Often stray voltages aren't continuous. For example, refrigerator compressors operate intermittently, and their first moments of operation draw heavy current. Investigators must pay attention to such "non-linear" loads, which show no voltage when not operating, a brief high spike in initial operation, and low voltage the rest of their operation. One clue to this are erratic outbursts of frantic cow behavior.
In offending circuits, devices are disconnected until an offender is found; often more than one generates stray voltage. Each must be studied to learn how it generates stray volts. Sometimes a device is improperly wired or installed, or has shorts to ground.
Sometimes a problem is simple. A fusebox may be poorly wired. Utility service is 3-wire: two "hot" wires and "neutral." Volts across two hot wires is 240; one hot wire and neutral is 120. It's like a teeter-totter: hot wires are seats at the ends; neutral the pivot
between. If "loads" at both hot seats are equal, our board balances.
Some fuseboxes had most 120 circuits wired to one hot wire; the other had few, creating "unbalanced loads" between the two sides of the 240 supply. Neutral compensates for this with volts that show up on ground wires.
Tracing stray volts is difficult.
On one farm, cows were reluctant to enter a barn. Tests eventually found voltage on rebar and wire in concrete floors. Result: a floor
electrified. Voltage may be limited to one floor section, but often a whole floor is electrified. Another sign is reluctance to pee in a
barn; urine—an electrolyte—transmits shock from charged floor to bovine ureter.
Dr. Bob Scott, Shoreview, MN veterinarian, explains why cows are vulnerable to stray voltage. "Cows live in crowded environments. Barns, corrals and housing are thoroughly invaded by wires, pipes, electric circuits, machines. Cows walk barefoot on wet concrete, a fair electric conductor, while farmers wear rubber boots. Cows weigh up to 1000 pounds carried on narrow hooves, so electric contact between cow and concrete is good."
Rebar and wire, along with plumbing, can form a unified electric grid. Some farmers had to jackhammer concrete to isolate this grid in sections. A few had to put in whole new floors.
Electric floors are compounded in buildimgs with foil-backed insulation—an excellent conductor to spread stray volts around. With sheet metal roof, buildings are giant electric capacitors able to accumulate large charges of electrons. Sudden release of this electric energy can form surge currents; voltage is seldom high, but current can be great.
Biological effects of stray volts on animals is unknown and open to speculation. One obvious symptom is sudden heart attacks. Careful research is needed to examine these effects.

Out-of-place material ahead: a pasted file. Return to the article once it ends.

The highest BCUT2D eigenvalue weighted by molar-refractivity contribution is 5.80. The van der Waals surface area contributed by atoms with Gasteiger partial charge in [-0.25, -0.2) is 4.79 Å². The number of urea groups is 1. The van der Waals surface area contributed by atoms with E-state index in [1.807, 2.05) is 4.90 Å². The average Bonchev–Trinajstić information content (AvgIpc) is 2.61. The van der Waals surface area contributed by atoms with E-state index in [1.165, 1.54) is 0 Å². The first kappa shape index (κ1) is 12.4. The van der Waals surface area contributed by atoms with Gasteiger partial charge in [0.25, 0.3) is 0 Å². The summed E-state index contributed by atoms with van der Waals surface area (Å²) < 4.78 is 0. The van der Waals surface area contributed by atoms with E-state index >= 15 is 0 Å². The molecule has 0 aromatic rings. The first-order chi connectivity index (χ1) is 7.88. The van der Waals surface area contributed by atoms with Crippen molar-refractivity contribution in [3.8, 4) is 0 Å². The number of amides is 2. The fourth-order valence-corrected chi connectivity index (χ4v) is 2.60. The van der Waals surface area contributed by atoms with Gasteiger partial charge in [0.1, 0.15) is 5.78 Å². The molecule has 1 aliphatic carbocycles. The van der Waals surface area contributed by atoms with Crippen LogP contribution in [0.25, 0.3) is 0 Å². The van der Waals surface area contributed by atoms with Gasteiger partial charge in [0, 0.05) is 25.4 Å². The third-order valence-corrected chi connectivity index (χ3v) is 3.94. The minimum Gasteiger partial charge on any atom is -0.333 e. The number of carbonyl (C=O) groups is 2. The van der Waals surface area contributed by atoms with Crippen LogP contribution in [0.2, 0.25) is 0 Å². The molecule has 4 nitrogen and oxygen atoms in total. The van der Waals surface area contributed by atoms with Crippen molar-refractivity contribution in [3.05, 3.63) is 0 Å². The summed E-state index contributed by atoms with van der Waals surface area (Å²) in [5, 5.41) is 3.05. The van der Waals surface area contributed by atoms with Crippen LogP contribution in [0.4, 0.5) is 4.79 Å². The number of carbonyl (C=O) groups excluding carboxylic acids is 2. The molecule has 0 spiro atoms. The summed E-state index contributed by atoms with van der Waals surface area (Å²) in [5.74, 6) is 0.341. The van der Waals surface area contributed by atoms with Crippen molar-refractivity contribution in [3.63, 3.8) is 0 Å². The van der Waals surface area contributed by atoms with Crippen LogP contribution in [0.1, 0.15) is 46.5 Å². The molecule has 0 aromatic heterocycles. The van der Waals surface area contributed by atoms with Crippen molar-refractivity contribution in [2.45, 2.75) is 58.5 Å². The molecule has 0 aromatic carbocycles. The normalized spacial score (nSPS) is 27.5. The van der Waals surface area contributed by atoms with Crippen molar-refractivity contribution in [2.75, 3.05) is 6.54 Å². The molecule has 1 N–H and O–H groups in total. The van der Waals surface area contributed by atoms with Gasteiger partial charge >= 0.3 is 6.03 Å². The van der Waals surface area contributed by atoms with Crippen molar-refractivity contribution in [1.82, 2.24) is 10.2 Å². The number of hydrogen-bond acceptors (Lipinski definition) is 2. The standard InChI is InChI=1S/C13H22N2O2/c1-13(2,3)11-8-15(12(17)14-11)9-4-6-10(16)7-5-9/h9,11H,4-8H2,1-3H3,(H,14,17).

Minnesota vet Dr. Bob Scott offers insights, "All important body processes are magnificent unconscious, automatic systems governed by very small electric impulses. The heart, for one, is monitored and directed by electric current; all body processes depend on these tiny currents; nerve impulse transmission is impossible without electricity. The vagus nerve is involved in all these wonderful automatic systems. Large current introduced through bare feet can have adverse results."
In 1991 Spark drove me across rural Wisconsin pointing out empty farmhouses and barns. Farmers, facing failing production and deepening financial debt, had quit. The tally of hollow buildings was disturbing. Spark pointed out the telltale streaks on barn, silo and house roofs. Often failed farms were in clusters, suggesting geographic factors.
Utilities, first confronted with field data from affected farms, denied any problem. The idea volts leak out via ground wires doesn't seem alarming. An immediate assumption is it's local, affecting individual buildings. Utilities also denied the troubles are a
liability to them.
Farmers were forced to sue to get attention and relief. Lawsuits are expensive, especially for a financially pressed farmer. A positive judgement was uncertain, since there was no scientific proof.
Nonetheless, a few pursued legal redress and scientific understanding. Utilities derided advocates as "stray voltage nuts."
In court, power company strategy was to deny problems to limit their liability. One tactic was to call an "expert witness"— usually a PhD in Electrical Engineering. These hired brainboys testified if electric users followed "the code," there wouldn't be these problems—in theory.
But slowly the weight of evidence grew. Persistent presentations of case histories and field data by farmers and qualified researchers, Utilities reluctantly confessed stray volts exist, and are a public concern.
State governments agreed, and "Stray Voltage Advisory Committees" appeared in several Midwest states. Spark was appointed to a State of Wisconsin version. Stray Voltage Response teams were assembled by university, Extension and utilities to study stray volt cases; in '93 they held a first-ever Stray Voltage Conference.
But utilities insisted troubles are improper end use, or due to building and wiring codes—not the power supply—and are local problems on individual farms. They continue to underplay the situation and deny disturbing realities in accumulating field data.
In 1993, a turning point came. In a farmer's lawsuit for damages against utilities from stray volts, the utility's primary expert
testified, "there are definite stray voltage problems on farms, in part due to power grid design." Their expert said utilities stonewall truth
obvious in field data, and must face facts and address problems.
Now it was time for the other shoe to drop.
Grounded Utility Wires
Years of field investigations taught Spark the many faces of stray voltage and their remedies. But still, stubborn cases would improve, but never clear up completely. Often a farm showed drops in stray volts, but still had symptoms.